If you haven’t given any deep thought to your brand–your values, your inherent and projected brand personality, your unique selling proposition, and how those elements will manifest visually–then you simply cannot expect to achieve a consistent brand presentation.

If you don’t really know your brand, yet, how could anyone else?

So, start by self-reflecting. Determine the values that drive your business and the traits that define it and make it unique.

Then work with talented designers to develop a visual design that embodies that brand. This will be the foundation for all of the visual elements that customers and potential customers will associate with your brand.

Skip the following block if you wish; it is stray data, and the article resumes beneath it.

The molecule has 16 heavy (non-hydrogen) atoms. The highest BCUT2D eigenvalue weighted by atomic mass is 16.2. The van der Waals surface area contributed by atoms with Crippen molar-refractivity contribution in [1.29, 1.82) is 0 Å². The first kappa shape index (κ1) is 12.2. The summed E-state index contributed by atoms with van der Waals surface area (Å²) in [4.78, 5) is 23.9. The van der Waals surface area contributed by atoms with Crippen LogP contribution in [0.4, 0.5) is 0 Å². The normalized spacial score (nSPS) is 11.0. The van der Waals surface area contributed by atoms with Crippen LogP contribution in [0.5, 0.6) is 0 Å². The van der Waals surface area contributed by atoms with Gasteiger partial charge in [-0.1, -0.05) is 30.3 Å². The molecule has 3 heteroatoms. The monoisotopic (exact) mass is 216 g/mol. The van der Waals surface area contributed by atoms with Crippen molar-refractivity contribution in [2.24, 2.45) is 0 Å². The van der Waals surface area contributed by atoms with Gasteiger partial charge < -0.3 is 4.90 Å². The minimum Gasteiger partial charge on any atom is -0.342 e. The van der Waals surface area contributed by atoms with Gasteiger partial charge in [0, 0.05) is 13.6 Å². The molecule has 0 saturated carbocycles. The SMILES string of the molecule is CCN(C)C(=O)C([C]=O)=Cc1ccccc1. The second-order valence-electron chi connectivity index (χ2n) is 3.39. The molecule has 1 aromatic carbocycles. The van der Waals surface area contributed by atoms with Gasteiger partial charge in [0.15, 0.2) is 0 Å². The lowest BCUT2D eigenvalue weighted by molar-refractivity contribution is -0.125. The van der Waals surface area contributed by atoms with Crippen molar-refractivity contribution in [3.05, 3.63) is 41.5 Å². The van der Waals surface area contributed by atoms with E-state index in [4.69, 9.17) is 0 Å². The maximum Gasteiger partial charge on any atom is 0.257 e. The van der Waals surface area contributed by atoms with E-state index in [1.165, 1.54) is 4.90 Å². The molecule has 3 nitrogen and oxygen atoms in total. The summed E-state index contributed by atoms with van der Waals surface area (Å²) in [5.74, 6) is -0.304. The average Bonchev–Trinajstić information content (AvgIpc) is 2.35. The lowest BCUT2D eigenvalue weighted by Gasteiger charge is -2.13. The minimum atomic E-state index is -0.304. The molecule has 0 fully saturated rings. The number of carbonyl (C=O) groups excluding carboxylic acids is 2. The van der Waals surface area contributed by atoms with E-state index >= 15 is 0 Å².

If you already have a logo and visual branding elements, conduct an inventory. Ask yourself if these elements properly represent your brand. If not, it may be time for a logo refresh or a complete visual rebranding.

If you’re not sure if a rebrand is appropriate for your business, check out this article on how to rebrand your business.

Create a style guide.

A style guide is the one source of truth for your visual brand. This document outlines a set of rules to follow any time a member of your organization wants to publish, present or promote content for your brand.

As we previously explained,

If your brand isn’t captured in a style guide, it can quickly drift into an inconsistent experience for your customers and employees.